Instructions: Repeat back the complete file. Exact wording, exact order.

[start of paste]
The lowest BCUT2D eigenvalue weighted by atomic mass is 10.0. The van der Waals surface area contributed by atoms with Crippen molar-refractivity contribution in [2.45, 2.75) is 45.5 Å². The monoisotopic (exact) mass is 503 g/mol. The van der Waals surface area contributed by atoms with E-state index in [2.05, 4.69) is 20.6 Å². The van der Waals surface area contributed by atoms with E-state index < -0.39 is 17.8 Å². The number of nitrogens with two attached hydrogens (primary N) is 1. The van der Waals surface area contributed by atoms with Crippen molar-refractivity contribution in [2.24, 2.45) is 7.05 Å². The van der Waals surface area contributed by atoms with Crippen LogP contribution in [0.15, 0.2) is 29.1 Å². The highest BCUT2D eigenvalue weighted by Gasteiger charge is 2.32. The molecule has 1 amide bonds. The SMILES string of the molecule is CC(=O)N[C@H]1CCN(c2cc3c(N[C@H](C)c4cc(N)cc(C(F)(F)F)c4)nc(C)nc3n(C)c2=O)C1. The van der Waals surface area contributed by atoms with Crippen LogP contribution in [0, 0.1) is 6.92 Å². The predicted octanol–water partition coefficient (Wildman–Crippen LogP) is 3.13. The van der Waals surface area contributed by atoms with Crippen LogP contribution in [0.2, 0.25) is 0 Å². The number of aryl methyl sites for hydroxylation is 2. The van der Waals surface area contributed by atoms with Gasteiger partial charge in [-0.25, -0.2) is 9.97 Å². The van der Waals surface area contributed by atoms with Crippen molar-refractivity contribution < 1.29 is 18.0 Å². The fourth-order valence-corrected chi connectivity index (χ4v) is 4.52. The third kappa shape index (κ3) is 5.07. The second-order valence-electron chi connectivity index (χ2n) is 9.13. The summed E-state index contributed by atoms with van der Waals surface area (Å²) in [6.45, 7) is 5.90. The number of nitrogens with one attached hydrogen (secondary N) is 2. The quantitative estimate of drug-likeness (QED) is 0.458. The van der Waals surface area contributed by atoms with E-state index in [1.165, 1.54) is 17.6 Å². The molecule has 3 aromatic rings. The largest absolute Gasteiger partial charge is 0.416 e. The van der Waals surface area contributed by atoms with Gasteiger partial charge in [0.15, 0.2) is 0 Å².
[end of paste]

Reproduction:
The lowest BCUT2D eigenvalue weighted by atomic mass is 10.0. The van der Waals surface area contributed by atoms with Crippen molar-refractivity contribution in [2.45, 2.75) is 45.5 Å². The monoisotopic (exact) mass is 503 g/mol. The van der Waals surface area contributed by atoms with E-state index in [2.05, 4.69) is 20.6 Å². The van der Waals surface area contributed by atoms with E-state index < -0.39 is 17.8 Å². The number of nitrogens with two attached hydrogens (primary N) is 1. The van der Waals surface area contributed by atoms with Crippen molar-refractivity contribution in [2.24, 2.45) is 7.05 Å². The van der Waals surface area contributed by atoms with Crippen LogP contribution in [0.15, 0.2) is 29.1 Å². The highest BCUT2D eigenvalue weighted by Gasteiger charge is 2.32. The molecule has 1 amide bonds. The SMILES string of the molecule is CC(=O)N[C@H]1CCN(c2cc3c(N[C@H](C)c4cc(N)cc(C(F)(F)F)c4)nc(C)nc3n(C)c2=O)C1. The van der Waals surface area contributed by atoms with Crippen LogP contribution in [0, 0.1) is 6.92 Å². The predicted octanol–water partition coefficient (Wildman–Crippen LogP) is 3.13. The van der Waals surface area contributed by atoms with Crippen LogP contribution in [0.2, 0.25) is 0 Å². The number of aryl methyl sites for hydroxylation is 2. The van der Waals surface area contributed by atoms with Gasteiger partial charge in [-0.25, -0.2) is 9.97 Å². The van der Waals surface area contributed by atoms with Crippen molar-refractivity contribution < 1.29 is 18.0 Å². The fourth-order valence-corrected chi connectivity index (χ4v) is 4.52. The third kappa shape index (κ3) is 5.07. The second-order valence-electron chi connectivity index (χ2n) is 9.13. The summed E-state index contributed by atoms with van der Waals surface area (Å²) in [6.45, 7) is 5.90. The number of nitrogens with one attached hydrogen (secondary N) is 2. The quantitative estimate of drug-likeness (QED) is 0.458. The van der Waals surface area contributed by atoms with E-state index in [1.165, 1.54) is 17.6 Å². The molecule has 3 aromatic rings. The largest absolute Gasteiger partial charge is 0.416 e. The van der Waals surface area contributed by atoms with Gasteiger partial charge in [0.15, 0.2) is 0 Å².